Donald Trump is in the news again, but this time not so much for what he has said, but for what he hasn’t. Recently, Data Scientist David Robinson discovered a major difference between “The Donald’s” iPhone and Android tweets, providing evidence that the iPhone tweets, in fact, were likely not written by the Trumpster. So, who wrote these distinctly non-Trumpian tweets? Our analysis suggests that Trump staffer Gavin Smith most likely composed the overwhelming majority.
Trump is fairly prolific in the Twittersphere, with ~33,000 tweets since March 2009 and an average of 13 tweets per day over the past 8 months. Hidden in the metadata of each tweet is information on which device the tweet came from, e.g. from an iPhone, iPad, Android phone, the Twitter website etc.
Over 90% of the tweets from Trump’s twitter account are from either an Android or iPhone device, with approximately the same number of tweets coming from each. After Todd Vaziri noticed that Trump’s Android tweets contained far more hyperbole than his iPhone tweets, Robinson dug deeper to investigate whether there was evidence that different people authored the two samples.
He found that the pattern of word usage and overall sentiment of the Android tweets were very different to the iPhone tweets, with the former being far more negative. He also noted that the timestamps of the two samples were quite disparate, concluding that this was strong evidence that the authors of the iPhone and Android tweets were different people. As Trump is reported to tweet from a Samsung Galaxy phone, Robinson concluded that the author of the Android tweets is Trump himself, with the iPhone tweets being presumably produced by one or more of his staffers.
Discriminating between Trump and his staffers with machine learning
The evidence that the two samples are written by different people seems pretty convincing, but linking the Android tweets to Trump rests on a pretty big assumption. How can we be sure that one of Trump’s staffers doesn’t write the iPhone tweets while another tweets from an Android? If the authors of the two samples of tweets are indeed different people, then the Receptiviti personality profiles should be different. Also, if the Android tweets are written by Trump they should match his personality profile deduced from other language we know definitely came from him. Having played with using personality profiling as a forensic signature in order to attribute authorship to tweets in the past, this struck me as a very interesting and timely question to address.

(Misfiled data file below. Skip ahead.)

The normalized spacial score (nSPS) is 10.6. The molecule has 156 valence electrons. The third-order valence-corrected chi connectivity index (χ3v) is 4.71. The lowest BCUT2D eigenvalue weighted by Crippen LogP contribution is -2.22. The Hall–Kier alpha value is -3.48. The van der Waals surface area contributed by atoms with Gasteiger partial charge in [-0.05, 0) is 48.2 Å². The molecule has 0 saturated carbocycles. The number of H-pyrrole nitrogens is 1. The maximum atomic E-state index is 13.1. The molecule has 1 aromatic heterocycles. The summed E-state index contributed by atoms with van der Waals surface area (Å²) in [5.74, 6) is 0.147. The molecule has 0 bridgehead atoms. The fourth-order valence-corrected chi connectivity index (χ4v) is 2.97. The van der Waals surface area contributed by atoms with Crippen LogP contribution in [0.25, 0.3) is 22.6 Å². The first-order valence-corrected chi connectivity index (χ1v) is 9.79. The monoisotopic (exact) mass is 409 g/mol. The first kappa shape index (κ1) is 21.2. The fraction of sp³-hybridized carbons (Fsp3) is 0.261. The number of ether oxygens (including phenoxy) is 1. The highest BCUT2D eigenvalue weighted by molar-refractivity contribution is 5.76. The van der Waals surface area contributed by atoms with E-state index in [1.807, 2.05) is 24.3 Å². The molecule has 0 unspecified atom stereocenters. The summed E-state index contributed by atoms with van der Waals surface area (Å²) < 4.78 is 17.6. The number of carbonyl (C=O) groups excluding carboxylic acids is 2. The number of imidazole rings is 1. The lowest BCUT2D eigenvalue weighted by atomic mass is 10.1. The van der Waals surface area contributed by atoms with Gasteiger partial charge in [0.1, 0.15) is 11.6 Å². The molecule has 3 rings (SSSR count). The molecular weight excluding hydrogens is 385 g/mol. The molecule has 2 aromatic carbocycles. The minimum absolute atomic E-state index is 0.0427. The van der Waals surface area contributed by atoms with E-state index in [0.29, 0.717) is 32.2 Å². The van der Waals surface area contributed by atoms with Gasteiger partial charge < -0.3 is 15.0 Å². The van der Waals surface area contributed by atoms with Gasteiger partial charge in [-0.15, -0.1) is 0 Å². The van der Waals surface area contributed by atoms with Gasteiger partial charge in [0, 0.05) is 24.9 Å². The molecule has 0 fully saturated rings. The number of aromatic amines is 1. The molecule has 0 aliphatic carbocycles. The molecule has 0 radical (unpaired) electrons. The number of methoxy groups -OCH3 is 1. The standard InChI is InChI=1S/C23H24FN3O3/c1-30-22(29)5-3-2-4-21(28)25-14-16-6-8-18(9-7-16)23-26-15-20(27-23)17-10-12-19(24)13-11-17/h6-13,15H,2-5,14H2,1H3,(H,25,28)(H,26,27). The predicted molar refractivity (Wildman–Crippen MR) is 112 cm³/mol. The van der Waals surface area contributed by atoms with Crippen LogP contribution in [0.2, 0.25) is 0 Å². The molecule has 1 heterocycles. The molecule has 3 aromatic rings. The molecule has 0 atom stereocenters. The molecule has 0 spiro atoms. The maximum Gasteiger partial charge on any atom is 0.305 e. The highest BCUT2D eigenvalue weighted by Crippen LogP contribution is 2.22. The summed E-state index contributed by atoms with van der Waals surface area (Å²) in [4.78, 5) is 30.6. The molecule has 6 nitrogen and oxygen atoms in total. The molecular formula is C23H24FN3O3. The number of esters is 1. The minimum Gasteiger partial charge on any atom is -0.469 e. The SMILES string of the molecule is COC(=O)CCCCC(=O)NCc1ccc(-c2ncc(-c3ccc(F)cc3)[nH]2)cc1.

To investigate this, I used a sample of ~3,200 tweets scraped from the @realDonaldTrump account by the data harvesting company BrightPlanet between December 2015 and August 2016. Combining tweets by source (e.g. Android vs. iPhone) into samples of 100 words each, I ran these through the Receptiviti API to produce personality profiles. I then used the random forest machine learning algorithm to build a model to classify personality snapshots as either belonging to the Android or iPhone classes. This model was able to discriminate between the Android and iPhone personality snapshots ~94% of the time, strongly indicating that the authors of the two tweet samples are very different people.
Ok, this supports Robinson’s conclusion of different authors, but what about the assumption that the Android tweets belong to Trump?
To test this I took transcripts of two of Trump’s recent press conferences (the one where he bizarrely continued his attack on Ted Cruz and the other where he called on Russia to find Hillary’s missing emails) and ran these against my model. The model classified both press conferences as being significantly similar to the Android tweet profiles.
It seems that Robinson was very likely correct and that Trump really is the author of the Android tweets. But what does Trump’s personality profile say about him as a person?